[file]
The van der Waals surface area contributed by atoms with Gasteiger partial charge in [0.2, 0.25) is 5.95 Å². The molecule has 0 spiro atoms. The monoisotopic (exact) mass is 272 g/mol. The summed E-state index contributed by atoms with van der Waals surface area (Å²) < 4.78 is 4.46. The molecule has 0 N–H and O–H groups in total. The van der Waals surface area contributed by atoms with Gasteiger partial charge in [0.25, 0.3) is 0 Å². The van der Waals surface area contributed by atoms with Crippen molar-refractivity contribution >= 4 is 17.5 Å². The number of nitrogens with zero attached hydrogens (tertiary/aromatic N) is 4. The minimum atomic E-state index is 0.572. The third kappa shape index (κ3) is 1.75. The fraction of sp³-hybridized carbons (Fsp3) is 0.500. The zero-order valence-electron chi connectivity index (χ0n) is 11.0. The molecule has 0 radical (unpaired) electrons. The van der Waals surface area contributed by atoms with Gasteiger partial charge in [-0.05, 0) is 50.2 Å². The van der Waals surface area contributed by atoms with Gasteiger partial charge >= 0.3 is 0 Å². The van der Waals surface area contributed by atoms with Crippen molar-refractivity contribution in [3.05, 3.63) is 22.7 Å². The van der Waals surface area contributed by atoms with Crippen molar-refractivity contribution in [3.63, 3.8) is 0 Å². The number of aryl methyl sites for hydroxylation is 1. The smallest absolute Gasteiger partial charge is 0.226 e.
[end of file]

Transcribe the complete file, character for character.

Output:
The van der Waals surface area contributed by atoms with Gasteiger partial charge in [0.2, 0.25) is 5.95 Å². The molecule has 0 spiro atoms. The monoisotopic (exact) mass is 272 g/mol. The summed E-state index contributed by atoms with van der Waals surface area (Å²) < 4.78 is 4.46. The molecule has 0 N–H and O–H groups in total. The van der Waals surface area contributed by atoms with Gasteiger partial charge in [0.25, 0.3) is 0 Å². The van der Waals surface area contributed by atoms with Crippen molar-refractivity contribution >= 4 is 17.5 Å². The number of nitrogens with zero attached hydrogens (tertiary/aromatic N) is 4. The minimum atomic E-state index is 0.572. The third kappa shape index (κ3) is 1.75. The fraction of sp³-hybridized carbons (Fsp3) is 0.500. The zero-order valence-electron chi connectivity index (χ0n) is 11.0. The molecule has 0 radical (unpaired) electrons. The van der Waals surface area contributed by atoms with Gasteiger partial charge in [-0.05, 0) is 50.2 Å². The van der Waals surface area contributed by atoms with Gasteiger partial charge >= 0.3 is 0 Å². The van der Waals surface area contributed by atoms with Crippen molar-refractivity contribution in [3.05, 3.63) is 22.7 Å². The van der Waals surface area contributed by atoms with Crippen molar-refractivity contribution in [3.63, 3.8) is 0 Å². The number of aryl methyl sites for hydroxylation is 1. The smallest absolute Gasteiger partial charge is 0.226 e.